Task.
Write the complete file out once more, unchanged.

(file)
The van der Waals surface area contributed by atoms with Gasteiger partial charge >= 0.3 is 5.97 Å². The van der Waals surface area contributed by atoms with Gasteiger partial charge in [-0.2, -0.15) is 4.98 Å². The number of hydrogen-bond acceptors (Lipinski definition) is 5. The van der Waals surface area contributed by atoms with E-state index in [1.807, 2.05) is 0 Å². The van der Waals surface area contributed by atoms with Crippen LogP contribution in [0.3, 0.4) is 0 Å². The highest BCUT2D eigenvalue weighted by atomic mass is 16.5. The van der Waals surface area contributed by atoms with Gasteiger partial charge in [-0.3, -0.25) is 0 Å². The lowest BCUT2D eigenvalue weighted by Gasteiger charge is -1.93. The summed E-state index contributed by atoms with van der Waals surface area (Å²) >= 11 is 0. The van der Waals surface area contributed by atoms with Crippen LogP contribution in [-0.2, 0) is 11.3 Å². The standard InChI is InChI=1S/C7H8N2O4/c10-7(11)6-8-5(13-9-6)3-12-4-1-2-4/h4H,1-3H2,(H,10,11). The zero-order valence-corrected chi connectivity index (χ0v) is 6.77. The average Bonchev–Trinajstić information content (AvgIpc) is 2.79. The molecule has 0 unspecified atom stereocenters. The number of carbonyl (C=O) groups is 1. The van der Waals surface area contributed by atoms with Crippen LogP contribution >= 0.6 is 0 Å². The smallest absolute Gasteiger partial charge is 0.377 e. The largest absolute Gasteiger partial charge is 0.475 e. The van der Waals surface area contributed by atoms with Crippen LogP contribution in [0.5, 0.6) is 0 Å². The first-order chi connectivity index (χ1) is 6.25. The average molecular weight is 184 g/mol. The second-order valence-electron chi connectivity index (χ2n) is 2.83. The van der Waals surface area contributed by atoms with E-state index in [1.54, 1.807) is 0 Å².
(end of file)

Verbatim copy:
The van der Waals surface area contributed by atoms with Gasteiger partial charge >= 0.3 is 5.97 Å². The van der Waals surface area contributed by atoms with Gasteiger partial charge in [-0.2, -0.15) is 4.98 Å². The number of hydrogen-bond acceptors (Lipinski definition) is 5. The van der Waals surface area contributed by atoms with E-state index in [1.807, 2.05) is 0 Å². The van der Waals surface area contributed by atoms with Crippen LogP contribution in [0.3, 0.4) is 0 Å². The highest BCUT2D eigenvalue weighted by atomic mass is 16.5. The van der Waals surface area contributed by atoms with Gasteiger partial charge in [-0.3, -0.25) is 0 Å². The lowest BCUT2D eigenvalue weighted by Gasteiger charge is -1.93. The summed E-state index contributed by atoms with van der Waals surface area (Å²) >= 11 is 0. The van der Waals surface area contributed by atoms with Crippen LogP contribution in [-0.2, 0) is 11.3 Å². The standard InChI is InChI=1S/C7H8N2O4/c10-7(11)6-8-5(13-9-6)3-12-4-1-2-4/h4H,1-3H2,(H,10,11). The zero-order valence-corrected chi connectivity index (χ0v) is 6.77. The average Bonchev–Trinajstić information content (AvgIpc) is 2.79. The molecule has 0 unspecified atom stereocenters. The number of carbonyl (C=O) groups is 1. The van der Waals surface area contributed by atoms with Crippen LogP contribution >= 0.6 is 0 Å². The smallest absolute Gasteiger partial charge is 0.377 e. The largest absolute Gasteiger partial charge is 0.475 e. The van der Waals surface area contributed by atoms with Crippen LogP contribution in [0.5, 0.6) is 0 Å². The first-order chi connectivity index (χ1) is 6.25. The average molecular weight is 184 g/mol. The second-order valence-electron chi connectivity index (χ2n) is 2.83. The van der Waals surface area contributed by atoms with E-state index in [1.54, 1.807) is 0 Å².